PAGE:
I’ve just got back from Birmingham where I ran workshop for Phoenix Group PLC’s Close Protection Operative (CPO) training course.
There was an excellent dynamic in the room with trainees putting together the final pieces of portfolio work, and, frankly, fatigued by an intensive and impressive programme of drills and learning from the organisers, including former Royal Household protection officer Paul Brown.
The two sessions I led (‘organisational resilience’, then ‘organisational intelligence’) were designed to put attendees into the mind’s eye of a multinational business or organisation. Indeed the only CP work I have carried out since the London Olympics has been for well-established multinationals who take most seriously care and welfare around their own employees and clients.
Little within the present Security Industry Authority CP core skills curriculum
Questions such as why companies ignore frontline advice from CP teams, or how they achieve a ‘corporate view’ around a particular risk, or why they develop a certain risk management culture and pace, are vital for CPOs to understand, if they wish to be retained and endorsed. What I mean by this, can be illustrated by the following three points:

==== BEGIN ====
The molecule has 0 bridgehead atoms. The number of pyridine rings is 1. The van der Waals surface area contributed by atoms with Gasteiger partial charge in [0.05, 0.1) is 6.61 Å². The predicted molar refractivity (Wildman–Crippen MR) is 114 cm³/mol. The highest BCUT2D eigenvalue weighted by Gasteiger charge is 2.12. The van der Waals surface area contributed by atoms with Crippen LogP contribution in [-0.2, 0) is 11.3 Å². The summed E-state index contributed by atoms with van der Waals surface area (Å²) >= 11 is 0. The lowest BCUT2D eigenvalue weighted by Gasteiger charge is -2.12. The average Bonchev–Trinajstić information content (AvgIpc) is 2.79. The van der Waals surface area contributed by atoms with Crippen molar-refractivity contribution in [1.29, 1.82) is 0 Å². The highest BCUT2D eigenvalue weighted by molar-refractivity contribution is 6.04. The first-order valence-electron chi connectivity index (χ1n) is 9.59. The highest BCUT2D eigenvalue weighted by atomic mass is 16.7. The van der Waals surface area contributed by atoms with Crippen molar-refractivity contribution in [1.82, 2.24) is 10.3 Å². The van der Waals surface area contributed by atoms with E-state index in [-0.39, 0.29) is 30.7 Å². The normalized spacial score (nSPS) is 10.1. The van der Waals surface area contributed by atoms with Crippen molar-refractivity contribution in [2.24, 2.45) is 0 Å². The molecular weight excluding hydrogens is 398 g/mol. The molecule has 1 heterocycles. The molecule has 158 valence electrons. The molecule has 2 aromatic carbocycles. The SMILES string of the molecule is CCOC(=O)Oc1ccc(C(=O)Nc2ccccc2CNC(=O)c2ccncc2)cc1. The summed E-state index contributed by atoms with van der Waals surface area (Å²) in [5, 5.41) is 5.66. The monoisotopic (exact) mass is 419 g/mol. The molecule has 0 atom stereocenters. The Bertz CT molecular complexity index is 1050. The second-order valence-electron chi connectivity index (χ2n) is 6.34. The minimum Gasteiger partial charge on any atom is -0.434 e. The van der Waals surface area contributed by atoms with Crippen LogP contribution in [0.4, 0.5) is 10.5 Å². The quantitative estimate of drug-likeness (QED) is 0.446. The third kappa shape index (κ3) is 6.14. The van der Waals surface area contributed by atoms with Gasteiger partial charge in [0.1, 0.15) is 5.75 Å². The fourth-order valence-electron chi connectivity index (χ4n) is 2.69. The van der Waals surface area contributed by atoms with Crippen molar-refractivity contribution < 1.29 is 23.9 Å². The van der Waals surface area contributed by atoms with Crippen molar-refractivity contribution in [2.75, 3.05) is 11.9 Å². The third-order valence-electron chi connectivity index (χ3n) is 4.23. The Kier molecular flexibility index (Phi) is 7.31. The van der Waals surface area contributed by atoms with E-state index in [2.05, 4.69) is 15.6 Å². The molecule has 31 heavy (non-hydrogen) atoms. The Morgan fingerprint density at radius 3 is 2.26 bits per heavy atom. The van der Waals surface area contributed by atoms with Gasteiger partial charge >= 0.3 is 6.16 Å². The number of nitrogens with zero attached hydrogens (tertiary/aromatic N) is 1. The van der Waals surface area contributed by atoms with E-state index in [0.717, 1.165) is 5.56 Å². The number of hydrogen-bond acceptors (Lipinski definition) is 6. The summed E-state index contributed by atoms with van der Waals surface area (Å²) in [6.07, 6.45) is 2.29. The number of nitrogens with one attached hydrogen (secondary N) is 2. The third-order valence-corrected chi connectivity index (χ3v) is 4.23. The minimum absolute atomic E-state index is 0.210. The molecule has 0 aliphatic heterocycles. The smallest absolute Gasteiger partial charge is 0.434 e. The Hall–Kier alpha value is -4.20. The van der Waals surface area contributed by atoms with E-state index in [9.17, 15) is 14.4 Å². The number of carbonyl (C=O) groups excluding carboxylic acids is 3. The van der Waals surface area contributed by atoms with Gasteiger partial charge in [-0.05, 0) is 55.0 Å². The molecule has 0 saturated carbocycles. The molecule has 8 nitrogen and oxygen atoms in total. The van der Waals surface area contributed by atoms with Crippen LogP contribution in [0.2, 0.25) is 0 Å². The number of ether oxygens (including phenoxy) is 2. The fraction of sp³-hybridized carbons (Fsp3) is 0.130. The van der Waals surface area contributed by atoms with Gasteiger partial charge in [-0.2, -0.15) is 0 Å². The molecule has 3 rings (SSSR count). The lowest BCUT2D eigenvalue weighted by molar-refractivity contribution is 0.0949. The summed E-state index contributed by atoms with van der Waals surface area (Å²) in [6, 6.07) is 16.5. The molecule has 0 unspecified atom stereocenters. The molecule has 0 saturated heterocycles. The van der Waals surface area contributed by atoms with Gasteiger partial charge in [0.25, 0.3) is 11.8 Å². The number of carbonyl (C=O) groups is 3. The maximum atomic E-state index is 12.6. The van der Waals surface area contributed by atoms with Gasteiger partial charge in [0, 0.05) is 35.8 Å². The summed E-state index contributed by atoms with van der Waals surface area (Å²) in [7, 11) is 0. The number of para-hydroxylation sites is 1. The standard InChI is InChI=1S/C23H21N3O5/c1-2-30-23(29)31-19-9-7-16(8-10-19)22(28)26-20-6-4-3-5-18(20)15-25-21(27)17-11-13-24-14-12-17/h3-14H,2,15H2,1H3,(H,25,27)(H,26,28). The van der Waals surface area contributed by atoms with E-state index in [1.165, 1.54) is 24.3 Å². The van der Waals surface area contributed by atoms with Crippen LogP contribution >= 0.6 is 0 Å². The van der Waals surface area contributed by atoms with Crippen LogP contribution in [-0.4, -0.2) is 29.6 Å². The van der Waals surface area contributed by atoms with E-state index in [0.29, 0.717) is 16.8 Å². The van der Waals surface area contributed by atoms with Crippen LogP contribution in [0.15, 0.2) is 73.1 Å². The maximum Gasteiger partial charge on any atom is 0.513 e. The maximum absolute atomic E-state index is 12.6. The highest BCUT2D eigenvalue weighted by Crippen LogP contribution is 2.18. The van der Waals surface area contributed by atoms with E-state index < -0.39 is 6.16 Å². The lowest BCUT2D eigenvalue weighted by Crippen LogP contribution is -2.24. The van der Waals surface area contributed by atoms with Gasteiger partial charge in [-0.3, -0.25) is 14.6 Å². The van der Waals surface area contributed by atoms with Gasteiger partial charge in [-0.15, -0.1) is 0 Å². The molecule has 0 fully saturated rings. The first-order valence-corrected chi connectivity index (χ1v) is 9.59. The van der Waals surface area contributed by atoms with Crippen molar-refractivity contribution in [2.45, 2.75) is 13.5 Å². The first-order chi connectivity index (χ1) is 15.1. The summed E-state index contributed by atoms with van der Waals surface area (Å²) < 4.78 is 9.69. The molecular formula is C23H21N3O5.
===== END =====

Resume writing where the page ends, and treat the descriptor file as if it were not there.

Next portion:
- CP has specific ‘people focused’ threat assessment models. But the CPO team is often working directly to the client organisation’s corporate security manager/director. Consideration should be given to introducing into the CPO programme workshops that show how multinationals carry out the threat and risk analysis part of both organisational security functions and C-Suite executive decision-making. This is because it’s the internal organisational business intelligence analysis that is often the dominant planning tool.
- Understanding more precisely what an ‘intelligence’ product is, and (if done properly) the potential of such products to save time, money and reputations. Moreover, illuminating what differences there are within the ‘knowledge hierarchy’ between Data, Information, Knowledge, and – finally – Wisdom (critical insight).
- Verifying the critical importance of ‘debriefing’ and following up with ‘reflective learning’. A training programme is not a one-off event, but a gateway to continuous improvement, heightened motivation, and – possibly one day – intellectual mastery!
Therefore, well done to Phoenix Group for integrating these essential elements into their programme and thank you to their instructor team for the invite. If you are looking to develop your security management knowledge in personal or organisational environments, why not consider studying for a part-time degree of Masters’ to consolidate and build upon your work-based training?
Richard Bingley is Course Leader for the BA Security Consultancy at Bucks New University. Richard is a co-founder and Director of CSARN. He is the author of the book ‘Terrorism: Just the Facts’ and other publications. Richard’s new book, the Security Consultant’s Handbook, will be published in 2015.